Staff retention - What makes an employee want to leave
A major issue that has become prominent in human resource departments is staff retention. Research shows that retention is still a top Human Resource priority. Staff retention seems to have a slightly different meaning to different people but it all comes down to one point keeping staff. What can employers do to keep their staff??? Off course it will depend on the size of the organisation and its budget as to what an employer can provide to help retain its employees. Below are some ideas to assist in staff retention for your organisation:
- Health Insurance
- Gym memberships
- Events and activities
- Flexible hours/negotiation of hours
- Work from home opportunities
- Employee Assistance Programs
- Formal Career Planning
- Paid Training and Development Opportunities
- Paid holidays and accommodation
- Company Car / Fuel card
- Company mobile phone
- Product Discounts
- Extra Superannuation contributions
- Staff discounts on company products
- Rostered days off
- Study leave
- Conventions and social clubs Overseas or domestic gatherings
- Gifts some as simple as a bunch of flowers
- Christmas Functions
- Access to counselling/support services
While all of these incentives help in retaining staff there are some much larger issues that are not being addressed such as management styles, lack of workplace communication and feedback, company culture, excessive workloads, salary, insufficient training, no room for growth and many more. Company culture is one of the largest factors why people leave their jobs no matter what industry they are in or how big or small the company is. Company culture starts at the managers and supervisors and works its way down. If Managers and supervisors have negative, rude or unapproachable manners than it effects all other employees and results is a negative company culture that people don't like to work and be involved in and will leave as a result of that. Insufficient training provided to managers in the areas of people management and leadership is a crucial issue. Managers who are responsible for leading teams can greatly impact on the culture of that team, and effectively the company as whole. Overall staff members will not perform to their full potential if they are not being well led with appropriate training and direction. This will ultimately see the organisation not making as much as they potentially could be and the possibility of further issues such as breakdowns in communication and deterioration of overall staff morale.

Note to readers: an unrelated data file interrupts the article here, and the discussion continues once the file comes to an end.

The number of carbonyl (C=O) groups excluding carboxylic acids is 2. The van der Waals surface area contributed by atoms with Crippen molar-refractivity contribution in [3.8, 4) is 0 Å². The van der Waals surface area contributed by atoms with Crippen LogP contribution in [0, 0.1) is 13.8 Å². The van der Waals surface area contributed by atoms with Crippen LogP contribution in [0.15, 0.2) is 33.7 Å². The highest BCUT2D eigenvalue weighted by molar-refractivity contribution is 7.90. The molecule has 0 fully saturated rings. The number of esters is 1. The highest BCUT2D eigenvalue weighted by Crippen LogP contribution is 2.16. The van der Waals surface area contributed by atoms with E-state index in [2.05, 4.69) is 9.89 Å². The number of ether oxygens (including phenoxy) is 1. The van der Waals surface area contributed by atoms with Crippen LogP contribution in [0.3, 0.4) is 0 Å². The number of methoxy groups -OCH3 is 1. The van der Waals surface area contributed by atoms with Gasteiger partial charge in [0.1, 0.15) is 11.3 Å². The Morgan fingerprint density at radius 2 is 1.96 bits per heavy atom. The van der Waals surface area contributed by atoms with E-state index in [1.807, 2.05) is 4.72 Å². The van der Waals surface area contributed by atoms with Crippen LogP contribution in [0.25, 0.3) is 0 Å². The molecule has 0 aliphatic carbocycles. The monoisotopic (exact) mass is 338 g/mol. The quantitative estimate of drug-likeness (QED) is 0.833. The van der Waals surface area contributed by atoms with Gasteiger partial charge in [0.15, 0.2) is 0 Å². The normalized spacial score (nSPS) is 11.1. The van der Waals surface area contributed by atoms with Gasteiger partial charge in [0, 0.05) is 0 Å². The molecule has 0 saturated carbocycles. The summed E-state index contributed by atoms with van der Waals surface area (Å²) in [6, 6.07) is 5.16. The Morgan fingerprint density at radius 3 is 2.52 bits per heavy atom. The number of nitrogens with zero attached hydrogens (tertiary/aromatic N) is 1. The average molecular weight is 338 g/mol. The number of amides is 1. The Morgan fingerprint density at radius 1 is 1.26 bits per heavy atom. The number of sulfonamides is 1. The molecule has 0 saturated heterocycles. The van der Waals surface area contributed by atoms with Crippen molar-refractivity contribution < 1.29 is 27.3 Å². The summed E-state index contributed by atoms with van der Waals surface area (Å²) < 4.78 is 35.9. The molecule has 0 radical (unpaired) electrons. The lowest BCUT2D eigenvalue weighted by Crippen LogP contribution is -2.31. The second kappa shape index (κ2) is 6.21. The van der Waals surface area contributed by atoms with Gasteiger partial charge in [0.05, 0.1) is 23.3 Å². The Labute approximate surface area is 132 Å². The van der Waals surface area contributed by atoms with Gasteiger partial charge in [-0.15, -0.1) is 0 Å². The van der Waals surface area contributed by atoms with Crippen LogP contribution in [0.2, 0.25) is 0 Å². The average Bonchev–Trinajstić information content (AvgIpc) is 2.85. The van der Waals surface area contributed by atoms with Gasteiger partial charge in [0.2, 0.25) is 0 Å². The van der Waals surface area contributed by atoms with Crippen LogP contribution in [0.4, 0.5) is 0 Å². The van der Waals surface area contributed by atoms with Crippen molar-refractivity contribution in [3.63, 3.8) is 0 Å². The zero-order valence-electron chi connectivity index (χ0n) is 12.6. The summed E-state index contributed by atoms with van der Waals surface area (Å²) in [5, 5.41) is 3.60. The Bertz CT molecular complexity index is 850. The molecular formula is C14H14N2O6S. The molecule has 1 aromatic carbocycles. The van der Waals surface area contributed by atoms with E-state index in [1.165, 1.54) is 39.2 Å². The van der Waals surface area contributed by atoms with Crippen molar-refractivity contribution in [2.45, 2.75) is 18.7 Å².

History shows that having good staff retention is important to the company's staff morale, it benefits financially and helps to make a happy, healthy and co-operate working environment. Good retention gives employees a sense of ownership and a sense of being wanted. Employers want to be an employer of choice, retaining staff is a great way towards achieving that.
Staff retention is the best way to benefit financially from employees you've recruited, hired and trained. In addition good staff retention helps to establish better communication between managers and staff, provides initiatives and maintains staff morale, develops a productive working environment and encourages professional growth. It is suggested that retention offers the highest return on investment (ROI) of any HR initiative. Notwithstanding this, many businesses have historically adopted a reactive approach to addressing turnover it has simply been accepted as the cost of doing business.
The Footprint Group can help you design employee incentive schemes and also help identify workplace culture issues. Contact The Footprint Group on 4324 3922 or email@example.com.
|Tags:HRSmall BusinessCultureStaff retention|